CUNA’s compliance staff was recently asked a question about a credit unions’ obligation under the Americans with Disabilities Act regarding service animals. While credit unions want to ensure members are protected from discrimination, they also want to maintain a safe environment for all members.
The ADA defines "service animal" as “any dog that is individually trained to do work or perform tasks for the benefit of an individual with a disability, including a physical, sensory, psychiatric, intellectual, or other mental disability. Other species of animals, whether wild or domestic, trained or untrained, are not service animals for the purposes of this definition.”
The ADA also states that the work or tasks performed by a service animal must be directly related to the individual’s disability.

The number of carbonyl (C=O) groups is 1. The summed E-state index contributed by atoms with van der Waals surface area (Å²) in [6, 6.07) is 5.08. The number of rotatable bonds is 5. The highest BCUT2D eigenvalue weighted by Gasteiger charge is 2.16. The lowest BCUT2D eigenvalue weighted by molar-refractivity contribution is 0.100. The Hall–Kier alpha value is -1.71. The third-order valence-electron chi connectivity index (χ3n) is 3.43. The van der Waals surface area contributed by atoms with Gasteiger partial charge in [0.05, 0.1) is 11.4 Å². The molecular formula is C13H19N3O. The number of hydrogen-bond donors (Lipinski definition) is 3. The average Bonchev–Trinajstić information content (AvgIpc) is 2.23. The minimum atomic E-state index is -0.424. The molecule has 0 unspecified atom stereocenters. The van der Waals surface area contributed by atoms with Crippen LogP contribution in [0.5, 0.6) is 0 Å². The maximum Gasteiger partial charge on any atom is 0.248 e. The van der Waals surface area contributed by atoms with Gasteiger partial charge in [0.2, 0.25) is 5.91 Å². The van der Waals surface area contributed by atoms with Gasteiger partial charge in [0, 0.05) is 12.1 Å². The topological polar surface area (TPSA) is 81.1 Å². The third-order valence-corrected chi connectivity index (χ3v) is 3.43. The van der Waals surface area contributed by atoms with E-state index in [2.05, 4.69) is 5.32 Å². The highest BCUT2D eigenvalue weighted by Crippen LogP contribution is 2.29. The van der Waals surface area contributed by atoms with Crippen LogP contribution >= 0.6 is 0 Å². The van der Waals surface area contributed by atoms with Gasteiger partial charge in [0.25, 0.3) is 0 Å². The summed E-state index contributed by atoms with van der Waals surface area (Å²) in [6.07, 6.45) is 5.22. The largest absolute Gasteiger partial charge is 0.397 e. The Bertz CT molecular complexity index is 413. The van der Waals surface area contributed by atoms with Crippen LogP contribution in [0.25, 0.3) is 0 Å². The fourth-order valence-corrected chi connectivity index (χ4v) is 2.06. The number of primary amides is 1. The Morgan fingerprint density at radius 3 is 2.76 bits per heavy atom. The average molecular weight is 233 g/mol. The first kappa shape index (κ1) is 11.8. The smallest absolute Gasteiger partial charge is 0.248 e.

Generally, a credit union may not make inquiries about a service animal when it is readily apparent that an animal is trained to do work or perform tasks for an individual with a disability.
A credit union must not ask about the nature or extent of a person's disability, but may make two inquiries to determine whether an animal qualifies as a service animal.
If it is not readily apparent why the individual is accompanied by a dog, a credit union may ask:
A credit union must not require documentation, such as proof that the animal has been certified, trained, or licensed as a service animal.
While a credit union must modify policies, practices, or procedures to permit the use of a service animal by an individual with a disability, there are some exceptions.
A credit union may ask an individual with a disability to remove a service animal from the premises if:
If a credit union properly excludes a service animal, it must give the individual with a disability the opportunity to obtain goods, services, and accommodations without having the service animal on the premises.
Additional details and information can be found on a CUNA CompBlog post.